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2 more state legislatures ask for U.S. marriage amendment

NASHVILLE, Tenn. (BP)–Two more state legislatures have passed resolutions asking Congress to consider a constitutional marriage amendment, marking a sharp contrast to the controversy taking place in San Francisco.

Oklahoma’s House and Virginia’s Senate passed resolutions Feb. 17 asking Congress to move toward passing a marriage amendment, just as San Francisco officials continue defying state law by granting marriage licenses to same-sex couples.

Oklahoma’s resolution, passed with no recorded vote, asks Congress to begin hearings on an amendment, while Virginia’s resolution, which passed 29-11, asks Congress to send an amendment to the states. Virginia’s House of Delegates earlier passed a similar resolution.

Meanwhile, San Francisco has decided to sue the state over its law defining marriage as the union of one man and one woman, the Associated Press reported.

The city continues performing same-sex “weddings,” even though California Health and Human Services Agency officials say they won’t recognize the marriage licenses because the forms are being altered. “Bride” and “groom” are being changed to “first applicant” and “second applicant.”

“We do not validate or invalidate the marriage. It would simply not be recorded or registered with the state,” agency spokeswoman Nicole Kasabian Evans told the Associated Press. “Our role is ministerial in nature.”

It is legally unclear whether the state must recognize a license for it to be valid, the AP said.

The controversy began Feb. 12 when the city started granting marriage licenses to same-sex couples, despite the fact that state law explicitly says marriage is between one man and one woman. San Francisco Mayor Gavin Newsom says the “weddings” are legal under the state constitution’s equal protection clause.

Although two judges refused Feb. 17 to stop the city from issuing the licenses, pro-family attorneys remain confident that they will win in court.

Liberty Counsel, which is representing the Campaign for California Families, is scheduled to appear in court Feb. 20 before Superior Court Judge Ronald Quidachay. The hearings are scheduled for 2 p.m. and 5 p.m. Eastern time, a Liberty Counsel spokesman said. The first hearing will deal with procedural matters, while the second hearing will deal with the request to stop the issuance of licenses. An appeal that had been filed with a state appeals court was withdrawn, a spokeswoman said.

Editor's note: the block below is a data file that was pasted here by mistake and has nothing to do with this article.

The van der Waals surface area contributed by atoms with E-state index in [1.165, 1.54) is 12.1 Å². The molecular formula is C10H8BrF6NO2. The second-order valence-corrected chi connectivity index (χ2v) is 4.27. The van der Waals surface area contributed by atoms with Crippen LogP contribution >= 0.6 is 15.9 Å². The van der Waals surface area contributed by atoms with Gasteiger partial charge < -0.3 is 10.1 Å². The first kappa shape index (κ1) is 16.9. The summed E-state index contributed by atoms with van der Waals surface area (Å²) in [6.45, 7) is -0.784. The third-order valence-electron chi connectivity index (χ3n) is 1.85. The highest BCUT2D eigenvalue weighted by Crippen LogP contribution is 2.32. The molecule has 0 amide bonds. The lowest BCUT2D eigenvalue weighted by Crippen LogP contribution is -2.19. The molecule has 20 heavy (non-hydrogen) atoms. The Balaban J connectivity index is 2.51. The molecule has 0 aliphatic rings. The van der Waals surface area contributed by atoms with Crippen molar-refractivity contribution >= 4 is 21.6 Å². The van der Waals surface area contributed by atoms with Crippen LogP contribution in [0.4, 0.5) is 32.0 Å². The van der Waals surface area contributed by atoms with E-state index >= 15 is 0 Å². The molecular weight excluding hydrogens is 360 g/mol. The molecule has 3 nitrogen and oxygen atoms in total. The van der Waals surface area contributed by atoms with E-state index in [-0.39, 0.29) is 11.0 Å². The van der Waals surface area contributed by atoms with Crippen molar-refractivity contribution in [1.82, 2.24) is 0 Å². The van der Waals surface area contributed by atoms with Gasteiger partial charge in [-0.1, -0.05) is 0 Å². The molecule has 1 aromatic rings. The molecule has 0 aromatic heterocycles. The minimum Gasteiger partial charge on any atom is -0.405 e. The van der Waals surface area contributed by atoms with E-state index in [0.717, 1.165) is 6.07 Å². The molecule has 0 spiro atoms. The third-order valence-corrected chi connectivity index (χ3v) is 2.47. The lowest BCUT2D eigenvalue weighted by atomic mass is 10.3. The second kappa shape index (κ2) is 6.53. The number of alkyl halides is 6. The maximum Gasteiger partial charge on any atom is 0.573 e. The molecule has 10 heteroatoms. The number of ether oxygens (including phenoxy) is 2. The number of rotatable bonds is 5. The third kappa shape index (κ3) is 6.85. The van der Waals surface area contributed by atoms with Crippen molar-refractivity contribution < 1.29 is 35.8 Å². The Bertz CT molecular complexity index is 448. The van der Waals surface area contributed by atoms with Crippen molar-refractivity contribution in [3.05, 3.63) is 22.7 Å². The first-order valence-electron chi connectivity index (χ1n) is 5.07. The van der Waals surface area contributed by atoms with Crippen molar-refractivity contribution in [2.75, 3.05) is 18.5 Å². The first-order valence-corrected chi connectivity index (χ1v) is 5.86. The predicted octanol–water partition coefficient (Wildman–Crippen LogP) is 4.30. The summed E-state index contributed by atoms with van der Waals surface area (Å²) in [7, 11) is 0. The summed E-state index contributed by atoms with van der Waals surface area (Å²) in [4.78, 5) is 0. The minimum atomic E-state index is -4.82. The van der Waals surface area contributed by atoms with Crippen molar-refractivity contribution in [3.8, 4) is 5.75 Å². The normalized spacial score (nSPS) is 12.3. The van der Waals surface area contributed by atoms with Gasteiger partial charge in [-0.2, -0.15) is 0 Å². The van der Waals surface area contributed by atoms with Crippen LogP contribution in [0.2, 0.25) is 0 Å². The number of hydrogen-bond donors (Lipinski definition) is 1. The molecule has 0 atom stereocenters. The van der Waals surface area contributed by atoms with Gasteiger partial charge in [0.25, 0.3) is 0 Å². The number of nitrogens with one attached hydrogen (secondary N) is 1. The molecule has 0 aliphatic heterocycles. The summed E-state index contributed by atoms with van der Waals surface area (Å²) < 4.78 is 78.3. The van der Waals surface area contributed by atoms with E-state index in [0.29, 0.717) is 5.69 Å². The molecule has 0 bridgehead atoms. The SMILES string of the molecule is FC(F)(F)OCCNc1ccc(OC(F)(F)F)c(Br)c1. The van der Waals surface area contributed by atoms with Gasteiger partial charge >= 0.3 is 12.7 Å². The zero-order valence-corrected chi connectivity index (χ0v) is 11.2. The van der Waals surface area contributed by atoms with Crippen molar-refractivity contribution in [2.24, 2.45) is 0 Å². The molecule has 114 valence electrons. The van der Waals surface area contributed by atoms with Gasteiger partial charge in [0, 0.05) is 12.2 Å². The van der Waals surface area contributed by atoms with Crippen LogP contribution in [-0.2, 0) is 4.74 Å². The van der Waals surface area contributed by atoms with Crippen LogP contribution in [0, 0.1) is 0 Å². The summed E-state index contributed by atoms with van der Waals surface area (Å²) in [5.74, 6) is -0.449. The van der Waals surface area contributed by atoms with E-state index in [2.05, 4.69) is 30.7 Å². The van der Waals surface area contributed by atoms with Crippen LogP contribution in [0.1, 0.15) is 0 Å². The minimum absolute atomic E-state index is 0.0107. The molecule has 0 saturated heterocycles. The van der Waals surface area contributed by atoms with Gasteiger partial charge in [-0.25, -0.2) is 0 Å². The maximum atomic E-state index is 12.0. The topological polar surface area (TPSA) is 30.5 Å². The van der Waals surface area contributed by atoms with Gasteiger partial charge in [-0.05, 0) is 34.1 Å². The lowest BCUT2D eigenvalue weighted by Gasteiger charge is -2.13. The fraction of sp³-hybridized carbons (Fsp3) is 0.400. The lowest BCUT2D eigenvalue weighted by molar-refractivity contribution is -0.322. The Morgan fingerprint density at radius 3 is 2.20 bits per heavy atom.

The Alliance Defense Fund, which is representing the Proposition 22 Legal Defense Education Fund, is weighing its options in the wake of Superior Court Judge James L. Warren’s order Feb. 17 that San Francisco “cease and desist” issuing the licenses. But because the ruling was non-binding, the city was given the option of returning to court March 29 to explain why they have not stopped. Shortly after the order, city officials said the disobedience would continue.

Alliance Defense Fund attorney Jordan Lorence called the ruling a victory.

“Long term, this is very, very good news, because they’re under a cease and desist order which says that the judge is going to tell them to stop doing this unless they can convince him that what they’re doing is legal,” Lorence told Baptist Press. “So, in other words the momentum is going our way.

“The bad news … is that he’s allowing six weeks of this anarchy to continue in San Francisco. In the long run we think our prospects are good.”

Lorence said that although he is not involved in the Liberty Counsel case, he’s supportive of its goals.

“We support them,” he said. “I’m glad there’s two cases in the pipeline, and I hope that what we are unable to do, [Liberty Counsel President] Mat Staver’s group will be able to do [Feb. 20].”

San Francisco may not be the only city to try and grant the licenses. The Chicago Sun-Times Feb. 19 quoted Democrat Mayor Richard Daley as saying he’d have “no problem” with County Clerk David Orr issuing marriage licenses to same-sex couples. Orr followed that by saying he’d do it — if enough people supported him.

“I’m quite interested in exploring that with key players in the city and county,” Orr told the Sun-Times. “I’m already discussing that with a number of advocacy and key groups. I would like to discuss it with the mayor.”
For more information on the battle over same-sex “marriage,” visit BP’s story collection at:

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  • Michael Foust